The “Upper Columbia / Okanagan River 2021: One River, Ethics Matter” conference, hosted by Okanagan Nation Alliance and University of British Columbia Okanagan campus, will be held Nov. 17-18.
For Zoom webinar registration go here.
The conference focuses on “the history of the Columbia River Treaty and the treaty review process now underway and does so within a framework that emphasizes social and environmental justice, collaboration towards the common good, and the need for truth as well as reconciliation between Indigenous and non-Indigenous peoples. Some conference themes are treaty-specific while others focus on broader related topics such as the history of Indian residential schools and the calls to action of the Truth and Reconciliation Commission of Canada.”
The conference is held in a different location each year, alternating between the United States and Canada. The 2021 conference is co-hosted by the Okanagan Nation Alliance and the University of British Columbia Okanagan campus.
The main objective of next week’s two-day conference is to discuss the review process now underway to modernize the 57-year old Columbia River Treaty. Participants include traditional ecological knowledge keepers, environmental experts, along with academic and religious scholars from both sides of the 49th parallel.
Dr. Jeannette Armstrong, a Syilx knowledge keeper and UBCO associate professor who was recently appointed a Royal Society of Canada Scholar, will be one of several speakers at the event. Other leaders and panel experts include Grand Chief ʔaʔsiwɬ Stewart Phillip, who is president of the Union of British Columbia Indian Chiefs, Okanagan Indian Band Chief Byron Louis, University of Idaho Professor Emerita Barbara Cosens, along with Indigenous youth experts, historians, biologists, policy officials and Bishop Gregory Bittman of the Roman Catholic Church.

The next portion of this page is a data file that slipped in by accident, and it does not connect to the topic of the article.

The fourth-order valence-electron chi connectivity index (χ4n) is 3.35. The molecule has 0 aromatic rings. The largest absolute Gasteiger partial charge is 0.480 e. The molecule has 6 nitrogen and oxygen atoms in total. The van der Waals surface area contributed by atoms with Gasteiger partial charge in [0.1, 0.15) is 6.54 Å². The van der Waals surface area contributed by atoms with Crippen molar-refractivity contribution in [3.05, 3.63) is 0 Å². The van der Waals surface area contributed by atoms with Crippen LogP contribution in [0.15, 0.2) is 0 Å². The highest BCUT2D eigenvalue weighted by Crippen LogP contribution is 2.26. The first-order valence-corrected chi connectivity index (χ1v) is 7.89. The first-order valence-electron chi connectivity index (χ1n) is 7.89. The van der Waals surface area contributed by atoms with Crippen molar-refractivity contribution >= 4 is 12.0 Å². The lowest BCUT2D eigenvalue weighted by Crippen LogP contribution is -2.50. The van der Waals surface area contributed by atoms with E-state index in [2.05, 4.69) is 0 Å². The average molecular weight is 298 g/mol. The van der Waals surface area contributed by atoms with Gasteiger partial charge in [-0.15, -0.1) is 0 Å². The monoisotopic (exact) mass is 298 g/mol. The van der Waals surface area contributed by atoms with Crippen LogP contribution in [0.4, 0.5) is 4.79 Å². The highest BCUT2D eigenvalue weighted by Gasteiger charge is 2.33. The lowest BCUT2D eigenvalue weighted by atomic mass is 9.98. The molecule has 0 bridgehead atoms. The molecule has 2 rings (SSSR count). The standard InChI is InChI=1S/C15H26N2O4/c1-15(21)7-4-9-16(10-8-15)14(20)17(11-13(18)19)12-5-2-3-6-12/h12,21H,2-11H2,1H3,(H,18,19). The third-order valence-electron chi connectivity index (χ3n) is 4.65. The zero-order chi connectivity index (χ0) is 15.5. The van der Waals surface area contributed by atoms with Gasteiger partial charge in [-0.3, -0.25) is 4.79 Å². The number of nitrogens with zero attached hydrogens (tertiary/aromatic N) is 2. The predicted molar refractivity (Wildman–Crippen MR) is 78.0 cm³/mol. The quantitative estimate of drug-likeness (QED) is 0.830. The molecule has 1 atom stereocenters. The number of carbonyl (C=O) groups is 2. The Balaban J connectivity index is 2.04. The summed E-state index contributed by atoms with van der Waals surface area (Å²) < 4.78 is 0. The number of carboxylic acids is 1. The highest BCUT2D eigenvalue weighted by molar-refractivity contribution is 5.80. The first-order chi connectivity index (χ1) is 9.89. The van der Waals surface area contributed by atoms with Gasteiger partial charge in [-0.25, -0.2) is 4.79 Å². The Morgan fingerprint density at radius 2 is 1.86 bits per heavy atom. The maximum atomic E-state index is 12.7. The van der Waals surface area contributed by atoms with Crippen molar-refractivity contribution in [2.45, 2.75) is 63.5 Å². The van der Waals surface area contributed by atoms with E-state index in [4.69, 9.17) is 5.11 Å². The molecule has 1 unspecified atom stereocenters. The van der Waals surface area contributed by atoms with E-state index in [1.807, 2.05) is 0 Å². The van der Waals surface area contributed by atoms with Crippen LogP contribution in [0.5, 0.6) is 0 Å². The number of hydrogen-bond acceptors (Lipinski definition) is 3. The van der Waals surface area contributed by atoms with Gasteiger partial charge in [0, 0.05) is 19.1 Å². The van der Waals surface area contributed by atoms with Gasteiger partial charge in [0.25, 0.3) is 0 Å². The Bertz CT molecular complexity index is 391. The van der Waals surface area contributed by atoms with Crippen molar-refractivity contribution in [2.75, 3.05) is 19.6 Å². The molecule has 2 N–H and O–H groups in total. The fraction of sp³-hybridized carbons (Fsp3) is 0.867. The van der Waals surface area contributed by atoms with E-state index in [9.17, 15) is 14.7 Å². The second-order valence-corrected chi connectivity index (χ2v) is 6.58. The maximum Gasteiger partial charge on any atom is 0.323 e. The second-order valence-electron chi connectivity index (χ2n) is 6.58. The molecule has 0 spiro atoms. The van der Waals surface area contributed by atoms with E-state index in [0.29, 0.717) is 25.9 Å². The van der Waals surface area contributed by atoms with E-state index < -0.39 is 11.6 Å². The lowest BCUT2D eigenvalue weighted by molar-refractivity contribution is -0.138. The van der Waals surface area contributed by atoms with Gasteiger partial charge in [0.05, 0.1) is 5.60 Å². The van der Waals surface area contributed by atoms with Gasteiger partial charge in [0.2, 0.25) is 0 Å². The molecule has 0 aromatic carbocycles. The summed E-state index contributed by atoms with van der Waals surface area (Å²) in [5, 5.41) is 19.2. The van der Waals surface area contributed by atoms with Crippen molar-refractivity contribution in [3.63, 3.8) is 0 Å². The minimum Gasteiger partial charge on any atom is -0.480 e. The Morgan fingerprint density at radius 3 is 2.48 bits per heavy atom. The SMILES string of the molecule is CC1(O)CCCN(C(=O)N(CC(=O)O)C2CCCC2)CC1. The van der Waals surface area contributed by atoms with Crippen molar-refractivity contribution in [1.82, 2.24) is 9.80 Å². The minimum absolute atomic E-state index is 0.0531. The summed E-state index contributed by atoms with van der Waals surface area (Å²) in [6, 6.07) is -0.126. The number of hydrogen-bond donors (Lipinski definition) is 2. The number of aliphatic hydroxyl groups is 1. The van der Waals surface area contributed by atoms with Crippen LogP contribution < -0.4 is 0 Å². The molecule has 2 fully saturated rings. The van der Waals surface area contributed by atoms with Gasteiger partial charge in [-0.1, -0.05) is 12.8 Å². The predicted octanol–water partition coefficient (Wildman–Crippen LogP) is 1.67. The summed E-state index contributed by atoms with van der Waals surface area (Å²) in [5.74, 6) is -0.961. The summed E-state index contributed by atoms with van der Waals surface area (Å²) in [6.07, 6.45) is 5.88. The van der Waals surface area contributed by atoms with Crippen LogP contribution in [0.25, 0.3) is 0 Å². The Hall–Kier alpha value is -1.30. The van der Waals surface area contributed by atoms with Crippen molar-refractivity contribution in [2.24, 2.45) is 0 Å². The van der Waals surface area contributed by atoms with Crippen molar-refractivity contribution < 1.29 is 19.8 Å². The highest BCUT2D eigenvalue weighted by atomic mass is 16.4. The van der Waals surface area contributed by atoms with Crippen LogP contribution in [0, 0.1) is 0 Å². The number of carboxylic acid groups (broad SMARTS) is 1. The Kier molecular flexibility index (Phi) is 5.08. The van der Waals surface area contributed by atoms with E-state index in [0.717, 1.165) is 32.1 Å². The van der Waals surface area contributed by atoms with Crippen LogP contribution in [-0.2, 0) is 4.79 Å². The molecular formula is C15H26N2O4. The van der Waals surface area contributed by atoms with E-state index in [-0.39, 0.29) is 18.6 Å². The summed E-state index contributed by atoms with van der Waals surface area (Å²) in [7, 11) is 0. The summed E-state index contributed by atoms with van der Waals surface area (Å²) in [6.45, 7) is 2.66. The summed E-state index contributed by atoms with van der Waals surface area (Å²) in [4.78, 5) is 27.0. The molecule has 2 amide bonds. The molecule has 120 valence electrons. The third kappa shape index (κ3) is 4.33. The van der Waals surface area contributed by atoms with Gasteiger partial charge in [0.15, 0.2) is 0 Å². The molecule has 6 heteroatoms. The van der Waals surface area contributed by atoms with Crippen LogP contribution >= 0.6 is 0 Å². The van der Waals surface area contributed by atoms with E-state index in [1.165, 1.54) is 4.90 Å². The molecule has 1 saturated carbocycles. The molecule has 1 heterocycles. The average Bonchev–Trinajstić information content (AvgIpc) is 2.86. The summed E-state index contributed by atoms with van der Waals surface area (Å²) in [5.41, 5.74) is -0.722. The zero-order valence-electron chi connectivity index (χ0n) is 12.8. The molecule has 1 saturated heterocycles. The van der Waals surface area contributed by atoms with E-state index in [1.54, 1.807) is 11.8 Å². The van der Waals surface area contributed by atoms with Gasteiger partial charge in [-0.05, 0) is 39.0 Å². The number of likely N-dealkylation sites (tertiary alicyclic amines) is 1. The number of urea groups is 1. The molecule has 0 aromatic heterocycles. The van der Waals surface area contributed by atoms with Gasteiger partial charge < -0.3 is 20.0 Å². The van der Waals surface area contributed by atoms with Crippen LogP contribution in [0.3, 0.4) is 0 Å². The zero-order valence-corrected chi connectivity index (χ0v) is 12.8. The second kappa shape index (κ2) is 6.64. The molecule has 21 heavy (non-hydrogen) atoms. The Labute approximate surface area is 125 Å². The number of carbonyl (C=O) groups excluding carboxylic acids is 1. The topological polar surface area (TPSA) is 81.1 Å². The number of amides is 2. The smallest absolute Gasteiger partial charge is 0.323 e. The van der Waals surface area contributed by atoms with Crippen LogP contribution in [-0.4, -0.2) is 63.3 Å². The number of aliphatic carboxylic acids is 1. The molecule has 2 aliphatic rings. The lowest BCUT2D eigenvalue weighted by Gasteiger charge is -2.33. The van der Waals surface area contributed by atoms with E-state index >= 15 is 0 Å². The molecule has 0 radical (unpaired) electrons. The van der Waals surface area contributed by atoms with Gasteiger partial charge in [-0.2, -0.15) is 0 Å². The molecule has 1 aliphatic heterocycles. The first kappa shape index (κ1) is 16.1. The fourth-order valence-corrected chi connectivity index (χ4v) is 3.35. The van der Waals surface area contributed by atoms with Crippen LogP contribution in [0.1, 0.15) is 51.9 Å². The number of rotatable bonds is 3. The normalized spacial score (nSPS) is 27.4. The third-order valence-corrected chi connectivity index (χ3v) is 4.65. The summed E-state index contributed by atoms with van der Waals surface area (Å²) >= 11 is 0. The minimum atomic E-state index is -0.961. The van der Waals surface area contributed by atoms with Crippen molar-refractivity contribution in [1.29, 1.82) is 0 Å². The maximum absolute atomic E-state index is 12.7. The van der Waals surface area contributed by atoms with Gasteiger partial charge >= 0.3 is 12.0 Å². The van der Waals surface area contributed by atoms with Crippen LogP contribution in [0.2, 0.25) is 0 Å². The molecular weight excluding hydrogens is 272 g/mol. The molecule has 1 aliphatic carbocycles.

Pauline Terbasket, executive director of the Okanagan Nation Alliance, has been participating in the OREM conference since the first session in Spokane in 2014.
“These gatherings have been opportunities to feel the reality and impacts of colonization upon Indigenous Nations and the devastating impacts of the Columbia River Treaty. They also provide an opportunity to share stories that are familiar to all tribes along the Columbia River,” says Terbasket. “As the Indigenous people of the Columbia Basin, we are all salmon people, tied to the river for sustenance and to carry our responsibilities to care for all our lands, resources and peoples as we have since time immemorial.”
— CBB, Dec. 3, 2020, SEVENTH ANNUAL ‘ONE RIVER, ETHICS MATTER’ VIDEO CONFERENCE TO FOCUS ON LOWER COLUMBIA RIVER ESTUARY, DISCUSS COLUMBIA RIVER TREATY https://cbbulletin.com/seventh-annual-one-river-ethics-matter-video-conference-to-focus-on-lower-columbia-river-estuary-discuss-columbia-river-treaty/
— CBB, Aug. 6, 2020, MODERNIZING COLUMBIA RIVER TREATY: B.C. REPORT ON COMMUNITY MEETINGS SAYS THIS TIME BASIN RESIDENTS, INDIGENOUS NATIONS WILL BE ‘MEANINGFULLY CONSULTED’ https://www.www.www.cbbulletin.com/modernizing-columbia-river-treaty-b-c-report-on-community-meetings-says-this-time-basin-residents-indigenous-nations-will-be-meaningfully-consulted/